maximums and minimums


by ryan.1015
Tags: maximums, minimums
ryan.1015
ryan.1015 is offline
#1
Nov23-08, 12:45 AM
P: 14
1. The problem statement, all variables and given/known data

suppose that g is a function defined and continuous on (-2,2) and that g" exists on the open interval (-2,2). if g(-2)=1 and g">4 for all x in (-2,2), how large can g(1) possibly be?

2. Relevant equations



3. The attempt at a solution
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Pere Callahan
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#2
Nov23-08, 02:33 AM
P: 588
You must show your work, before we can help you. Any ideas?
ryan.1015
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#3
Nov23-08, 07:52 PM
P: 14
i have no idea. we havent done these type of problems before. usually he just gives us an equation and just asks us to find the max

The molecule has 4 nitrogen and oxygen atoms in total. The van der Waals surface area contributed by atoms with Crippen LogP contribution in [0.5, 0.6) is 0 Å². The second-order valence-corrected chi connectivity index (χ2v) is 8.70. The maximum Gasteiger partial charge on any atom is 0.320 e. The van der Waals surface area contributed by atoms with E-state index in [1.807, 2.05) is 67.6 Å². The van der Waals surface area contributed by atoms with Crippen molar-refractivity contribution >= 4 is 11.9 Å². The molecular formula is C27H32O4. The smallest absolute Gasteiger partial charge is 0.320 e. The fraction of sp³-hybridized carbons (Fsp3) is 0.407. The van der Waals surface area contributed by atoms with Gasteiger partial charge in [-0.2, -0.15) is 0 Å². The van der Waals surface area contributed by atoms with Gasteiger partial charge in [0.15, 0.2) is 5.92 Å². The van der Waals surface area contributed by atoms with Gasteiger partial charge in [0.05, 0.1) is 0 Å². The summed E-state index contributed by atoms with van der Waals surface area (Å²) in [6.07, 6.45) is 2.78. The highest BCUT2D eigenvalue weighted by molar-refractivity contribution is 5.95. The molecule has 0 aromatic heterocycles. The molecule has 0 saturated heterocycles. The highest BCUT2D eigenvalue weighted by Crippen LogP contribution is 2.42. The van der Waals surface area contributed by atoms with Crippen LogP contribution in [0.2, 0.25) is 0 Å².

ryan.1015
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#4
Nov23-08, 07:53 PM
P: 14

maximums and minimums


i have no idea. we havent done any problems like this before. Usually he just gives us an equation and asks for the max
HallsofIvy
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#5
Nov24-08, 06:35 AM
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Thanks
PF Gold
P: 38,890
Same thing but I would have said "nn is NOT an "exponential" function."
Pere Callahan
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#6
Nov24-08, 07:34 AM
P: 588
What about g(x)=1-4n+(x+6)n for n greater or equal to 3?
Mark44
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#7
Nov24-08, 08:28 AM
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P: 21,036
Quote Quote by HallsofIvy View Post
Same thing but I would have said "nn is NOT an "exponential" function."
I think your reply pertains to a different question...

What about g(x)=1-4n+(x+6)n for n greater or equal to 3?
Pere, this one, too.
Pere Callahan
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#8
Nov24-08, 08:35 AM
P: 588
Quote Quote by Mark44 View Post
I think your reply pertains to a different question...


Pere, this one, too.
I think my post belongs to this question. The function g I suggested satisfies g(-2)=1 and g''>4 in (-2,2). I intended to motivate the OP to check what g(1) is and how this relates to his question.


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